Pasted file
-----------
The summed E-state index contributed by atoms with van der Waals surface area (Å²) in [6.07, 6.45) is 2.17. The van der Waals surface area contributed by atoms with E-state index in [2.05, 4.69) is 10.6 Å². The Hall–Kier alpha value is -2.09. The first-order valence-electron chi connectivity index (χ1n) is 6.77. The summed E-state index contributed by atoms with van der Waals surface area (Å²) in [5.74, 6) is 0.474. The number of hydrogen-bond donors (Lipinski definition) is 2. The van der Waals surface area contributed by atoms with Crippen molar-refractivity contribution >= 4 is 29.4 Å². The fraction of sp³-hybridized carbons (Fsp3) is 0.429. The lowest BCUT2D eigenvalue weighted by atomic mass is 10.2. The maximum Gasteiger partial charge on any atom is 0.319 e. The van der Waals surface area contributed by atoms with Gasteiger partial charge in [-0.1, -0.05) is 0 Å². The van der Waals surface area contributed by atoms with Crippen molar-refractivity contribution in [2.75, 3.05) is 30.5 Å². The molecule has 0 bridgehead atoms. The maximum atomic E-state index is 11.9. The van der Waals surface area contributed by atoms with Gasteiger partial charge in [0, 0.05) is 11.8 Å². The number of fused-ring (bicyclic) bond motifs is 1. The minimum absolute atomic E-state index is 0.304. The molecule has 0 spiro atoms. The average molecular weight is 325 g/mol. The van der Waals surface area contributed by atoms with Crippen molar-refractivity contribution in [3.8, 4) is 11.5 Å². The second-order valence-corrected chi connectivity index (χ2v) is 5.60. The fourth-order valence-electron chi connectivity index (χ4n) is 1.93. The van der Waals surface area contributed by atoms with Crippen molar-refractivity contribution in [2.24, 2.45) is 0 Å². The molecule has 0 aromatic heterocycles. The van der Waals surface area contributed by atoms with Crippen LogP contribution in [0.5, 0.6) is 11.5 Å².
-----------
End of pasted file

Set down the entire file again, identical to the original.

The summed E-state index contributed by atoms with van der Waals surface area (Å²) in [6.07, 6.45) is 2.17. The van der Waals surface area contributed by atoms with E-state index in [2.05, 4.69) is 10.6 Å². The Hall–Kier alpha value is -2.09. The first-order valence-electron chi connectivity index (χ1n) is 6.77. The summed E-state index contributed by atoms with van der Waals surface area (Å²) in [5.74, 6) is 0.474. The number of hydrogen-bond donors (Lipinski definition) is 2. The van der Waals surface area contributed by atoms with Crippen molar-refractivity contribution >= 4 is 29.4 Å². The fraction of sp³-hybridized carbons (Fsp3) is 0.429. The lowest BCUT2D eigenvalue weighted by atomic mass is 10.2. The maximum Gasteiger partial charge on any atom is 0.319 e. The van der Waals surface area contributed by atoms with Gasteiger partial charge in [-0.1, -0.05) is 0 Å². The van der Waals surface area contributed by atoms with Crippen molar-refractivity contribution in [2.75, 3.05) is 30.5 Å². The molecule has 0 bridgehead atoms. The maximum atomic E-state index is 11.9. The van der Waals surface area contributed by atoms with Gasteiger partial charge in [0, 0.05) is 11.8 Å². The number of fused-ring (bicyclic) bond motifs is 1. The minimum absolute atomic E-state index is 0.304. The molecule has 0 spiro atoms. The average molecular weight is 325 g/mol. The van der Waals surface area contributed by atoms with Crippen molar-refractivity contribution in [3.8, 4) is 11.5 Å². The second-order valence-corrected chi connectivity index (χ2v) is 5.60. The fourth-order valence-electron chi connectivity index (χ4n) is 1.93. The van der Waals surface area contributed by atoms with Crippen molar-refractivity contribution in [2.24, 2.45) is 0 Å². The molecule has 0 aromatic heterocycles. The van der Waals surface area contributed by atoms with Crippen LogP contribution in [0.5, 0.6) is 11.5 Å².